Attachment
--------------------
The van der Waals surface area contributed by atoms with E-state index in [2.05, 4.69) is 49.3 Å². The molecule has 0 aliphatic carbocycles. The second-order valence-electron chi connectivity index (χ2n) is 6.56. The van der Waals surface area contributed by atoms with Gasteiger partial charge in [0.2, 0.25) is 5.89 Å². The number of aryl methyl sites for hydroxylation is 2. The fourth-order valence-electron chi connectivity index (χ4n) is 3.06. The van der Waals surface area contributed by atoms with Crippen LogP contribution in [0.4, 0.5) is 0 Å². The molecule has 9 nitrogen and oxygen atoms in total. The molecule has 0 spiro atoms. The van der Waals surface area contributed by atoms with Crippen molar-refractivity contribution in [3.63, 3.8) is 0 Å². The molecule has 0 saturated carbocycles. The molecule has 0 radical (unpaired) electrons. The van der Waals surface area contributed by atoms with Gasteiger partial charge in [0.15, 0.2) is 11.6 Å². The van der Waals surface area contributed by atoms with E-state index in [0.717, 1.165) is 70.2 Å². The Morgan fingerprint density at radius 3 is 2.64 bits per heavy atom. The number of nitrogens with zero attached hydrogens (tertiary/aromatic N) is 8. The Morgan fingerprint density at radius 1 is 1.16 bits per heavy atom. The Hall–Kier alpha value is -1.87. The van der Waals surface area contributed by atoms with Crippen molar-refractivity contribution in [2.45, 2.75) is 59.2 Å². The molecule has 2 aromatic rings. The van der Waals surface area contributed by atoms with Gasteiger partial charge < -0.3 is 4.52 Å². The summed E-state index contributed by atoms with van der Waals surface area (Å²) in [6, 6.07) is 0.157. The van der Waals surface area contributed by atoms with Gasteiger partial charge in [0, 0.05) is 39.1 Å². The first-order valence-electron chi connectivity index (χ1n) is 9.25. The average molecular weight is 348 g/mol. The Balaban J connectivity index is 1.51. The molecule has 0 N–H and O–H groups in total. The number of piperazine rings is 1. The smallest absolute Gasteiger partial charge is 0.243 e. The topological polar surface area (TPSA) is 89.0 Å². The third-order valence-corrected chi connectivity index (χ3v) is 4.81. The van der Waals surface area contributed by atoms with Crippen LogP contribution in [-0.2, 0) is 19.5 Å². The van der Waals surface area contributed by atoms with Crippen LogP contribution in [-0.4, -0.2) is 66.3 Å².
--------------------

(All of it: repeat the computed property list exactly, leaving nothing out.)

The van der Waals surface area contributed by atoms with E-state index in [2.05, 4.69) is 49.3 Å². The molecule has 0 aliphatic carbocycles. The second-order valence-electron chi connectivity index (χ2n) is 6.56. The van der Waals surface area contributed by atoms with Gasteiger partial charge in [0.2, 0.25) is 5.89 Å². The number of aryl methyl sites for hydroxylation is 2. The fourth-order valence-electron chi connectivity index (χ4n) is 3.06. The van der Waals surface area contributed by atoms with Crippen LogP contribution in [0.4, 0.5) is 0 Å². The molecule has 9 nitrogen and oxygen atoms in total. The molecule has 0 spiro atoms. The van der Waals surface area contributed by atoms with Crippen molar-refractivity contribution in [3.63, 3.8) is 0 Å². The molecule has 0 saturated carbocycles. The molecule has 0 radical (unpaired) electrons. The van der Waals surface area contributed by atoms with Gasteiger partial charge in [0.15, 0.2) is 11.6 Å². The van der Waals surface area contributed by atoms with E-state index in [0.717, 1.165) is 70.2 Å². The Morgan fingerprint density at radius 3 is 2.64 bits per heavy atom. The number of nitrogens with zero attached hydrogens (tertiary/aromatic N) is 8. The Morgan fingerprint density at radius 1 is 1.16 bits per heavy atom. The Hall–Kier alpha value is -1.87. The van der Waals surface area contributed by atoms with Crippen molar-refractivity contribution in [2.45, 2.75) is 59.2 Å². The molecule has 2 aromatic rings. The van der Waals surface area contributed by atoms with Gasteiger partial charge < -0.3 is 4.52 Å². The summed E-state index contributed by atoms with van der Waals surface area (Å²) in [6, 6.07) is 0.157. The van der Waals surface area contributed by atoms with Gasteiger partial charge in [0, 0.05) is 39.1 Å². The first-order valence-electron chi connectivity index (χ1n) is 9.25. The average molecular weight is 348 g/mol. The Balaban J connectivity index is 1.51. The molecule has 0 N–H and O–H groups in total. The number of piperazine rings is 1. The smallest absolute Gasteiger partial charge is 0.243 e. The topological polar surface area (TPSA) is 89.0 Å². The third-order valence-corrected chi connectivity index (χ3v) is 4.81. The van der Waals surface area contributed by atoms with Crippen LogP contribution in [-0.2, 0) is 19.5 Å². The van der Waals surface area contributed by atoms with Crippen LogP contribution in [-0.4, -0.2) is 66.3 Å².